One time he was “AWOL,” he said, came when he was in NY, attending a Nets game. He informed testing agency USADA the house he’d be staying at, and gave them his cell number. He wasn’t at the house when they came requesting a sample, and when they tried calling his cell, he didn’t pick up. Why? Because he had no cell service in the arena. If he’d gotten the call, he’d have been tasked with getting back to that house within 60 minutes. But since he didn’t get the call, it was counted as a “miss.” Another miss came when he filled out some required paperwork for USADA for the Trials, online, past the deadline date. (I confess, not being so great at such tasks, I feel for the guy on this one.) And then, for his third strike, he was competing, in Azerbejian, and forgot to inform the testing folks that he was not at home. Since he was competing for USA Boxing, in an international competition, it strikes me that it wouldn’t have been too hard for the testing people to figure out where he was, but anyway…

Three strikes, and he was out. The whole Lance Armstrong doping kerfuffle was not coincidentally playing out during that time, Awesome notes, so, he thinks, that didn’t help when it came time to ponder punishment. “I feel as though they made an example of me,” he admits.

I grilled him, though. Has he used any illegal PEDs, or banned party drugs, or anything?

“No, I haven’t. Anything that is illegal, I wouldn’t know where to start to find them,” said the guy whose Twitter handle is PlantBasedBoxer, because he’s been vegan for the last two years. “I don’t do any drugs. I am anti pain pills even. No marijuana, no PEDs…I mean, I don’t look like I do anything. I don’t have the build for anyone to say I’m on steroids.”

Ah, but that which doesn’t kill us…

Oh, it might not kill us, but it might make us a bit more skeptical about the ways of the world, the way the powers that be operate, shift standards and practices based on whim and the direction of the wind. Not saying that happened with Thompson, but on Feb. 16, 2013, he had a party for himself, to celebrate the fact that he changed his name. Legally, he changed his name to Cam F. Awesome. “The party celebrated my rebirth,” he told me of the bash in Kansas City, which was attended by about 60 people, some of whom were celebrating a mutual friends’ birthday. So Awesome got his crew together and told them of his switcheroo. “Awesome” was the word stitched on his trunks, and, as he put it, “Because if you chose a name what would you choose? Life is awesome, and everyone is their own life. My life is awesome, I’m grateful for everything I have.” And the Cameron, that’s actually his first-given middle name, and the name he mostly answered too, being that his dad was Lenroy the First, and he didn’t want to be a Junior, and didn’t care for the unisex status of “Cameron.” Oh, and the F…tell me it stands for what I think it stands for, please.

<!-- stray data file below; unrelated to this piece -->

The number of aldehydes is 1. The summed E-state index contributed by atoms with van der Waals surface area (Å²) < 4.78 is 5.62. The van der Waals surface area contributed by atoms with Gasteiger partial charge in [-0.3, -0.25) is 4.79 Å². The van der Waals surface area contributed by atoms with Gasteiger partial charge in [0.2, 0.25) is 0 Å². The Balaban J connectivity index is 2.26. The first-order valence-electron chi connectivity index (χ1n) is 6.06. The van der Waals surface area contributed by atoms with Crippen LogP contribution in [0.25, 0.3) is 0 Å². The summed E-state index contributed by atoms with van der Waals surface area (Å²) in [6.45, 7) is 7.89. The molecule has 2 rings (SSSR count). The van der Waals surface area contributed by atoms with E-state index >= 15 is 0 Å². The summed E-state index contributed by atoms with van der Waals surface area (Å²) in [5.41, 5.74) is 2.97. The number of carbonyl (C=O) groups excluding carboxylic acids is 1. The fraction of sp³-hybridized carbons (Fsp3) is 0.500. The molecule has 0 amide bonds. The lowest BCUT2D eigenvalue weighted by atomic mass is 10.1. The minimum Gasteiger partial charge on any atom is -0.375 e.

“It stands for anything you want it to,” he told me.


So, at age 25, Awesome has a new name, and a somewhat altered POV of the world. Most of us by 25, I dare say, have had our teeth kicked in once or twice, causing us to shift out of a more simplistic way of thinking about the planet and the people who take up space on it. Ah, but we all still have parents, or elders in our life with frown lines showing deep furrows when we screw up. Like, for instance, when we show up and tell them we changed our last name to “Awesome?”

His parents were a bit surprised, yes. “They know how I am little bit out there,” he admits of his ‘rents, of his mom who came from England and his dad who was born in Trinidad. “My mom was a little confused but no one really questioned me. I’m a child with adult-like resources. I do whatever an eight year old would do if they had the money and power to do it.”

Amen to that…if eight year olds ran the world, there damned well would be peace in the Middle East. OK, and ice cream for breakfast all the time, but you get my point…What we’d spend in dentist bills we’d make up for with the dissolution of the military-industrial complex….

The name change has been basically a pure positive, he said. His name always pops out when media scans a list of 50 or so fighters in a tourney, so it guarantees ink. Now, the downsides….”There are a lot of airport checks. I didn’t see that one coming.”

Awesome for now is loving the experience as he lives the dream which has him traveling to foreign countries, allowing him to compare and contrast persons and systems. It has made him that much more grateful for what he and we all have. He recalls that he went to the Dominican Republic for a tourney, and was told that the place they were staying was in the good part of town. “We have running water,” he was told, by a proud person. It wasn’t hot water, but it was running. And there was no AC. “Their idea of living good is different. We’re spoiled, and often don’t realize how good we have it,” he said.